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I have a very mixed view of the Committee for a Responsible Federal Budget, which is an organization representing self-styled deficit hawks in Washington. They do careful work and I always feel confident about citing their numbers. Yet I frequently get frustrated because they seem to think that tax increases have to be part of […]

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Back during the 2012 presidential campaign, I criticized the view that America was divided between “makers” and “takers.” But not because I disagreed with the notion that people trapped in government dependency have an unfortunate self-interest in supporting politicians who want a bigger welfare state. Indeed, I’ve explicitly warned that some statist politicians explicitly want […]

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I’ve often complained that government-created third-party payer is the main problem with America’s healthcare system, and I was making that point well before Obamacare was imposed upon the country. The issue is very straightforward. In a genuine free market, people pay “out of pocket” for routine expenses. And they rely on insurance only in cases where they may face large, unexpected costs. […]

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In the grand scheme of things, the most important development in health policy is the pending Supreme Court case revolving around whether subsidies can be provided to people obtaining health insurance from the federal exchange, even though the law explicitly says handouts are only available to people getting policies via state exchanges. If the Court […]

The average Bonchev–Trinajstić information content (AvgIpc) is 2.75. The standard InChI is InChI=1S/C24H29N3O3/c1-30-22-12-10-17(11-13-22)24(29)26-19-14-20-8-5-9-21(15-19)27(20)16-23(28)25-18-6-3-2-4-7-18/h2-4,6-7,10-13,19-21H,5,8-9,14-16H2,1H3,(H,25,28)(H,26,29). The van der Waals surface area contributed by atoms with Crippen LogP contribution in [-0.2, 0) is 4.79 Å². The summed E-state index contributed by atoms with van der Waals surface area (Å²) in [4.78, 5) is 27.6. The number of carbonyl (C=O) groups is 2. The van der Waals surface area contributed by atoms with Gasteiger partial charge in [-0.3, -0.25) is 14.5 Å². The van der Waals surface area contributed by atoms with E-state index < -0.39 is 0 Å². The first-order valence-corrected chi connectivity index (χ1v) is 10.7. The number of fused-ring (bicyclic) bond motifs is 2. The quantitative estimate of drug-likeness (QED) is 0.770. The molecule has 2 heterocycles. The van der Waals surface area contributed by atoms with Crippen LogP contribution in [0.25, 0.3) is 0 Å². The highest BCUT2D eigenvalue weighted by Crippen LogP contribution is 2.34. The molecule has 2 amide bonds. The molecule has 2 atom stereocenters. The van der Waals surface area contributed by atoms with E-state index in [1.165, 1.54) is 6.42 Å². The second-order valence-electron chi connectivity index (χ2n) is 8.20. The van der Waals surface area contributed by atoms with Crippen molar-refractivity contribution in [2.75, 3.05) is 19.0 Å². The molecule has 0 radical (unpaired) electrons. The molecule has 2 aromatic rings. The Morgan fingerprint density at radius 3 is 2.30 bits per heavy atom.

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Last year, I shared some libertarian humor relating to Valentine’s Day. This year, we’re going to be a bit more on the wonky side. Using roses as an example, we’re going to explore how the invisible hand of the market produces amazing results. Here’s a great new video from Marginal Revolution University. Narrated by Professor […]

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Way back in 2010, immediately after Obamacare was rammed down our throats, I put together four guiding principles for a counter-offensive. One of my goals was to help people understand that the problem was far greater than Obamacare. Indeed, the so-called Affordable Care Act was merely another step on a long (and very bad) journey […]

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One of the good things about working at the Cato Institute is that there’s never any pressure to put your thumb on the scale to help any political party. Our loyalties are to libertarian principles, many of which are reflected in the Constitution, so we’re free to criticize or praise politicians based on their ideas […]